Health in the Wild

I spotted a raccoon a couple of hours after daylight had broken. That was my first indication that something might not be right. The raccoon spotted me and remained very still on its rock behind some wild mustard. I stayed very still. After a few minutes the raccoon began grooming itself: licking the fur on its arms, licking its hands, and scratching a little.  I could see that this animal was not healthy: it had lost one eye and the other seemed clouded over, the skin under the fur on the nape of the neck was red and infected, there was a large gaping open wound or infection on the upper chest area. In addition, the ears had been torn and there was a scar on the raccoon’s mouth. This animal obviously has had a hard life and now it has wounds from mishaps or from diseases which may or may not heal. I’m adding this posting to show that nature is not always kind or pretty.

I found this raccoon in an area of one of our parks where I have seen coyotes. The coyotes have always been very healthy looking — maybe this is because they are young. The raccoon, on the other hand, was quite large, which indicates to me that it was older. Animals in the wild live much shorter lives than the same animals in captivity: aging, wear and tear, disease, dealing with predators and dealing with a limited food supply take their toll.

We humans are also subject to the same mishaps and diseases as other creatures, but we have excellent health care to compensate. In fact, I think most of us now think it is our birthright to live to be quite old. We all expect to retain functionality and live out our lives until the ripe old age of 80+ or 90. This is not true of wild animals who may rely only on the strength of their own bodies to heal themselves. When a mishap or disease occurs in nature, there is a slimmer chance for survival.

Coyote noses get roughed up

Watching a coyote dive into a gopher hole nose first brought to mind photos I had taken which showed nose and even face injuries. These are not severe injuries, but you can see that the face and especially the snout of a coyote takes some abuse and roughing up. This makes sense, since the muzzle and mouth are a coyote’s primary tools: they manipulate and push with the muzzle, and do the same with their mouths. Their long snouts are meant to grab prey out of small openings, and if these snouts are pushed far enough into a hole, the eye area can get scraped up also.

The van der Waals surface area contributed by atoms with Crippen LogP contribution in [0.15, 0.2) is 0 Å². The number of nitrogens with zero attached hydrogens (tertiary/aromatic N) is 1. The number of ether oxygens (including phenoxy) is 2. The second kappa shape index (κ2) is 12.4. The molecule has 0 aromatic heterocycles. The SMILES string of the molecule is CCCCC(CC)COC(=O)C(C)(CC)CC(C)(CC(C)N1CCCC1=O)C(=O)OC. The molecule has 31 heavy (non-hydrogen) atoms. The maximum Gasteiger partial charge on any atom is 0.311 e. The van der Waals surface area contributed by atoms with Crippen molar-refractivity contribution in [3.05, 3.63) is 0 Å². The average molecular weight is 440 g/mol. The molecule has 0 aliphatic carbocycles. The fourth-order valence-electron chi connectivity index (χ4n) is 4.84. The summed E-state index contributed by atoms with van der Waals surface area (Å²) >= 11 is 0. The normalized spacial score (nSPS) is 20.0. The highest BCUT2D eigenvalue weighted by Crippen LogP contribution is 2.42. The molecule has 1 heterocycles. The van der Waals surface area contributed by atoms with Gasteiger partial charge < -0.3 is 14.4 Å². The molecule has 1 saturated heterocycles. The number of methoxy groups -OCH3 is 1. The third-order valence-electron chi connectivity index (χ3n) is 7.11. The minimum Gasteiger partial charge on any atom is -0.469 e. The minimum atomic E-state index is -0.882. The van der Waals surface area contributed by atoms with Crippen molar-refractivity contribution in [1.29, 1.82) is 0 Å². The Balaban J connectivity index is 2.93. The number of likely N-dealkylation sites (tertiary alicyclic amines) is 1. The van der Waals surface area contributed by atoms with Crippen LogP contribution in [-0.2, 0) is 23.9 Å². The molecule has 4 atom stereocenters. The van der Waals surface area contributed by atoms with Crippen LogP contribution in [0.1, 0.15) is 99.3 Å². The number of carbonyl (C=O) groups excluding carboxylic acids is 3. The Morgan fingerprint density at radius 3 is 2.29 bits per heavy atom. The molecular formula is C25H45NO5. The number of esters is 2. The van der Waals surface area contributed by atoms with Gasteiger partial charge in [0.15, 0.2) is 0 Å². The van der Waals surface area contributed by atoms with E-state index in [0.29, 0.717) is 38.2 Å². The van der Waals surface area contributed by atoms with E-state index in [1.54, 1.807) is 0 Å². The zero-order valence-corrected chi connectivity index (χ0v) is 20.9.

Hunting and Hiding: Coyote behavior

This coyote was on to something, so I sat and watched. In fact, as I came upon the scene, there were two coyotes out, but one slithered off right away. This one must have been hungry. The “flying leap-nose-dive” is always the most exciting part of the hunt and I was able to see three of these fabulous springy leaps in a row. This coyote is a young one — under a year old. That may be why it took three leaps to disable its prey. I only caught the last and least of the jumps with my camera. The hunt and meal together lasted only four minutes. By the manner in which the coyote kept licking its chops when all was done, I could tell that it must have been a good catch.

After eating, the coyote more or less kept itself hidden from view. From its hiding places it kept an eye on me. If I had not seen the hunting beforehand, the coyote would have been difficult to spot — it stood so very  still “behind” cover. Within a short time it trotted off to the underbrush.

Coyotes Camouflaged or Well Hidden

I used to think coyotes were always well camouflaged, until I saw one stand out on a hill like a sore thumb: a coyote can be easily seen against a green background. But a lot of the time, coyotes blend into the background and this is why many people often don’t see them. Coyotes also know how to keep very still, and they are able to move in such an extremely stealthy manner that they often are hard to detect unless you are actually looking for one. Of course, as I have posted before, if the coyote is one who likes being out in the open, resting up on an open hilltop, it might be very easy to spot it. I’ve collected some photos showing coyotes blending into the scenery pretty nicely: their coloring, stillness and stealth are the important factors.

Enjoying the Rain

I enjoy walking in the rain: I like the quiet and the sense of peace as I walk. There is a sense of focus much closer to oneself and less “out there” than on clear days. If it is too cold my fingers get cold and go numb, but if it is too warm my raincoat retains the heat and doesn’t breathe. However, if the temperature is just right, the rain can be lots of fun to walk in — I allow myself to “let go” when I’m this comfortable: allow myself to get wet, fall in the grass, slide down an incline or whatever, and enjoy experiencing all there is to experience in a good rain without guarding myself against it for fear of eventual discomfort, especially if I’m going to be out a while.

During my walks in the rain, I usually expect to find no animals, but this is less so in the springtime. Birds are all over the place, and so are other animals, including, sometimes, a coyote. In spite of steady rain, a coyote at times can be seen out in the open resting in a favorite spot and getting wet — maybe it experiences the same comfort that I do when the temperature is right. It would have been easy for the coyote to find shelter under a tree, but it didn’t. I’ve waited for a coyote to get up and leave under these conditions, and was surprised that it stayed put — I watched it bask in the rain for a couple of hours. Apparently rain, at least one that isn’t a driving rain, does not interfere with a coyote’s life.